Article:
Bridgwater is a large historic market town and civil parish in Somerset, England. Its population stands at around 35,886 as of 2011. Bridgwater is in level and well-wooded country; the town lies along both sides of the River Parrett, has been a major in-land port and trading centre since the industrial revolution. Most of its industrial bases still stand today, its larger neighbour Taunton, is linked to Bridgwater via a canal, the M5 motorway and the GWR railway line. The town had a politically radical tendency; the Battle of Sedgemoor, where the Monmouth Rebellion was crushed in 1685, was fought nearby. Notable buildings include the Church of St Mary and the house in Blake Street restored, the birthplace of Admiral Blake in 1598, is now the Blake Museum; the town plays host to the annual Bridgwater Guy Fawkes Carnival. It is thought that the town was called Brigg, meaning quay, it has been argued that the name may instead come from the Old English brycg or Old Norse bryggja, though this idea has been opposed on etymological grounds.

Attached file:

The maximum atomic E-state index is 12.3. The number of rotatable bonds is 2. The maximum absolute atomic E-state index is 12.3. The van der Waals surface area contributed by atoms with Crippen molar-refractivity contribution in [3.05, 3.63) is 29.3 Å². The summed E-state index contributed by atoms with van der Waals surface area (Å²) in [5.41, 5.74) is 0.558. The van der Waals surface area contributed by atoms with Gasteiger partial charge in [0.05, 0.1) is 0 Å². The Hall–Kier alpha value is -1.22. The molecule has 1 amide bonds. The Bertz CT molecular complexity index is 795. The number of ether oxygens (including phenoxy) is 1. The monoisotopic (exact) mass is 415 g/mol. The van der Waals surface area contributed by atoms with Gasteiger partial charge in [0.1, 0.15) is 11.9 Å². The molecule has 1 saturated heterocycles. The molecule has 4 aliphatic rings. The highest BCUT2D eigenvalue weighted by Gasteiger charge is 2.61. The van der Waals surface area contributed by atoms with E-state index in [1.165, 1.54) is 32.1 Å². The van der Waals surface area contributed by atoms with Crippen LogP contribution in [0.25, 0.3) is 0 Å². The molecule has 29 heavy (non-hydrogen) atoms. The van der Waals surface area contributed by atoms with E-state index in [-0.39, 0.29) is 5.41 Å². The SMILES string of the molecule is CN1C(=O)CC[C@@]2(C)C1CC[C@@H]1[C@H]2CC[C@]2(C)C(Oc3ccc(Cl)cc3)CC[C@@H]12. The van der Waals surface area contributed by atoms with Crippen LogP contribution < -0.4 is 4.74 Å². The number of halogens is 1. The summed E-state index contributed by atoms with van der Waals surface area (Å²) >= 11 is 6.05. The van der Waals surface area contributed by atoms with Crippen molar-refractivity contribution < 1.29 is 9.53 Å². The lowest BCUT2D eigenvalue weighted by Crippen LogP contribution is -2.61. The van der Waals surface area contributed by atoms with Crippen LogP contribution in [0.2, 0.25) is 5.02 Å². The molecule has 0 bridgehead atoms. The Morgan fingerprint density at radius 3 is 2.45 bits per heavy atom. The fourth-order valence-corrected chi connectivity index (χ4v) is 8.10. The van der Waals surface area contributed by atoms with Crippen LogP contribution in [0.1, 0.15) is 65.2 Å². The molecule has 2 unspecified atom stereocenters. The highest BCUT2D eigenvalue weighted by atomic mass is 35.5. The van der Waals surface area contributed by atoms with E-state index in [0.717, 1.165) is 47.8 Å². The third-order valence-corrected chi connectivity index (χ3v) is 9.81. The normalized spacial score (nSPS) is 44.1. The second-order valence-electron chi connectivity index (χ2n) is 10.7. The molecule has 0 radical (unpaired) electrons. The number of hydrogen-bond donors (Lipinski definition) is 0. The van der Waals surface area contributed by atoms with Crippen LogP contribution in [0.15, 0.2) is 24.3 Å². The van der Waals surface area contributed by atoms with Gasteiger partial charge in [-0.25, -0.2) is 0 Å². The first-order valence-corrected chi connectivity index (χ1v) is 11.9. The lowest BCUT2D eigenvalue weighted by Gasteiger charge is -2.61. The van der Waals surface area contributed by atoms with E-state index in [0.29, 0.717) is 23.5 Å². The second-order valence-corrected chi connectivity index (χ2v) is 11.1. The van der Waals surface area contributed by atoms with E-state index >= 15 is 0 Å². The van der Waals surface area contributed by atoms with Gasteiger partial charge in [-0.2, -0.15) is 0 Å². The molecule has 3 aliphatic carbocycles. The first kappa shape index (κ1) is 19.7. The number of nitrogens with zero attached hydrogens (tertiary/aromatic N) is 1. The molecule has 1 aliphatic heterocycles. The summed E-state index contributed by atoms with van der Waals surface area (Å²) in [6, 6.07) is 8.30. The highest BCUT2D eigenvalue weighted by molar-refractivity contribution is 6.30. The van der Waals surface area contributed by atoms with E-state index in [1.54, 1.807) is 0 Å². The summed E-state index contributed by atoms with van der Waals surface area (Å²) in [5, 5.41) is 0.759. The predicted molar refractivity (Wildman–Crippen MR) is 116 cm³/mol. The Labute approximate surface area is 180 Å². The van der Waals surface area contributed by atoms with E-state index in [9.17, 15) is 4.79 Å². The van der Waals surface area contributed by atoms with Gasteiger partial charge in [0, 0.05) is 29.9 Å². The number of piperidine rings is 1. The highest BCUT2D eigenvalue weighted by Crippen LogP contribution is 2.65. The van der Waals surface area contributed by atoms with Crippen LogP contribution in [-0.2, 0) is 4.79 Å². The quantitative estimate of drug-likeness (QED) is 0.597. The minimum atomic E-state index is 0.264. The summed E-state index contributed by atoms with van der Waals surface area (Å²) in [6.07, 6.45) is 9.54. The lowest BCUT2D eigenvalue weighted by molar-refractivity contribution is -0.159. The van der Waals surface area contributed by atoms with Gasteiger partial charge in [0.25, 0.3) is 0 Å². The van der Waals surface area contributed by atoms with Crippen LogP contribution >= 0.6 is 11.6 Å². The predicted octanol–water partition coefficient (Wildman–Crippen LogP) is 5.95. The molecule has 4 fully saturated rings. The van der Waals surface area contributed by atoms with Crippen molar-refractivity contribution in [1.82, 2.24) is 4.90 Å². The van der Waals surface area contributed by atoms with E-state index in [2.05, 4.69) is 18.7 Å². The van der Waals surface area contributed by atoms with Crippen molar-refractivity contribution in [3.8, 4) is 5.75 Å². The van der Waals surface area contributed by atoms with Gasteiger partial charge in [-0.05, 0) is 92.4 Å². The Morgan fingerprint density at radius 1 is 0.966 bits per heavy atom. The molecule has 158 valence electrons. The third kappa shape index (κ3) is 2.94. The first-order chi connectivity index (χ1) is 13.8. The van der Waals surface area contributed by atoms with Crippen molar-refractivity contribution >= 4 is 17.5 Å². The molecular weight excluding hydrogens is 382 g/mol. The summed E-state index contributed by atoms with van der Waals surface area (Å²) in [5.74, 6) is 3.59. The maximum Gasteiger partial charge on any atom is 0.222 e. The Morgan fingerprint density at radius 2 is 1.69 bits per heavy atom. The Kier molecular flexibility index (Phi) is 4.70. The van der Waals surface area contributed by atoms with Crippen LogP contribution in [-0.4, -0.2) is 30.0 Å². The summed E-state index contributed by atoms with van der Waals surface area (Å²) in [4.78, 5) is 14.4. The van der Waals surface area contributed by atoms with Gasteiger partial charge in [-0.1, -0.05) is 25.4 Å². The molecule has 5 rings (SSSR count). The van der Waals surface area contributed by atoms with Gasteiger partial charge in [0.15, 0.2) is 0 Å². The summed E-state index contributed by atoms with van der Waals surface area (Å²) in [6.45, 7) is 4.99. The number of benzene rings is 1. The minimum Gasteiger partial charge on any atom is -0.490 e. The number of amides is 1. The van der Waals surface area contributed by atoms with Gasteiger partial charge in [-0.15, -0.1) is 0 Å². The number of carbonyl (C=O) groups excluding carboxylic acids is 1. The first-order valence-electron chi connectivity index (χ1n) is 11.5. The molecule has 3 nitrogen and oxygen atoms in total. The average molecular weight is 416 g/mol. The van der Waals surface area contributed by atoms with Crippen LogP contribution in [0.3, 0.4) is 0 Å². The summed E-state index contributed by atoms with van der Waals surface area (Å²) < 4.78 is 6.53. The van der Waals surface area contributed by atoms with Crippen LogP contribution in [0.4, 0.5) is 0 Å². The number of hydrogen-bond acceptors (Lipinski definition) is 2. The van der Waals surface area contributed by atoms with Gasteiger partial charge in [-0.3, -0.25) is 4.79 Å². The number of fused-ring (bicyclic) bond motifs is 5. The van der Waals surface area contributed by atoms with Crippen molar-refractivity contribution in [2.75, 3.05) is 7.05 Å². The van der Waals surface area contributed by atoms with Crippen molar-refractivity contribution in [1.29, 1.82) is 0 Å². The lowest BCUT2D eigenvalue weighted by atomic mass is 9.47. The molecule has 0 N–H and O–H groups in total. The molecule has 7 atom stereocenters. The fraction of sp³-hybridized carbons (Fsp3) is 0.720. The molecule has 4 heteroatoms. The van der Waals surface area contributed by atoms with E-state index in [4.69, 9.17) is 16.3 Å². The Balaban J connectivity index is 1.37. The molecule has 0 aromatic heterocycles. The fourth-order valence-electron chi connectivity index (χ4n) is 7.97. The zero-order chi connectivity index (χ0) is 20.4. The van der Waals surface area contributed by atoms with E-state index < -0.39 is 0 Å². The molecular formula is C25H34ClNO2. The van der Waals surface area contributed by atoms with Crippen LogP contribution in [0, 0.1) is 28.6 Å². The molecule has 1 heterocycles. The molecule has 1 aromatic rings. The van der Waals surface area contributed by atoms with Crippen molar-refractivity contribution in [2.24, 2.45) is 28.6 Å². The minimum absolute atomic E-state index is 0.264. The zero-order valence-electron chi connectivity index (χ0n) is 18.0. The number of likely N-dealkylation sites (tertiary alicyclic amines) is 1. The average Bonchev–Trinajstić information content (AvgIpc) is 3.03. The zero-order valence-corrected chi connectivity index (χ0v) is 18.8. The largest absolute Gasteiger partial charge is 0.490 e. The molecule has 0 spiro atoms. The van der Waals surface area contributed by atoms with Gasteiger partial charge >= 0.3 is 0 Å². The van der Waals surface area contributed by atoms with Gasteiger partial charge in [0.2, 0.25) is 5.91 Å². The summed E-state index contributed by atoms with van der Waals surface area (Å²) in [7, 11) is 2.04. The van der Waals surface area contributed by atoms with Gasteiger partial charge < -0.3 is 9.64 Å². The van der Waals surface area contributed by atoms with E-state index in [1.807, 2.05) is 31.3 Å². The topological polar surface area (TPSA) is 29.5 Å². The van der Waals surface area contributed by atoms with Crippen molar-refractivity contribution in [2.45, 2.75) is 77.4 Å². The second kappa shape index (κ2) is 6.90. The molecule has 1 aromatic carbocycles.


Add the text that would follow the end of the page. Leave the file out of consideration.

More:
In the Domesday Book the town is listed as Brugie, while Brugia was used. After the Norman invasion the land was given to Walter of Douai, hence becoming known variously as Burgh-Walter, Brugg-Walter and Brigg-Walter corrupted to Bridgwater. An alternative version is that it derives from "Bridge of Walter". Bridgwater is mentioned both in the Domesday Book and in the earlier Anglo-Saxon Chronicle dating from around 800, owing its origin as a trade centre to its position at the mouth of the chief river in Somerset, it was part of the Hundred of North Petherton. In a legend of Alfred the Great, he burnt some cakes while hiding in the marshes of Athelney near Bridgwater, after the Danish invasion in 875, while in 878 the major engagement of the Battle of Cynwit may have been at nearby Cannington. William Briwere was granted the lordship of the Manor of Bridgwater by John of England in 1201, founded Bridgwater Friary. Through Briwere's influence, King John granted three charters in 1200. Bridgwater Castle was a substantial structure built in Old Red Sandstone, covering a site of 8 or 9 acres.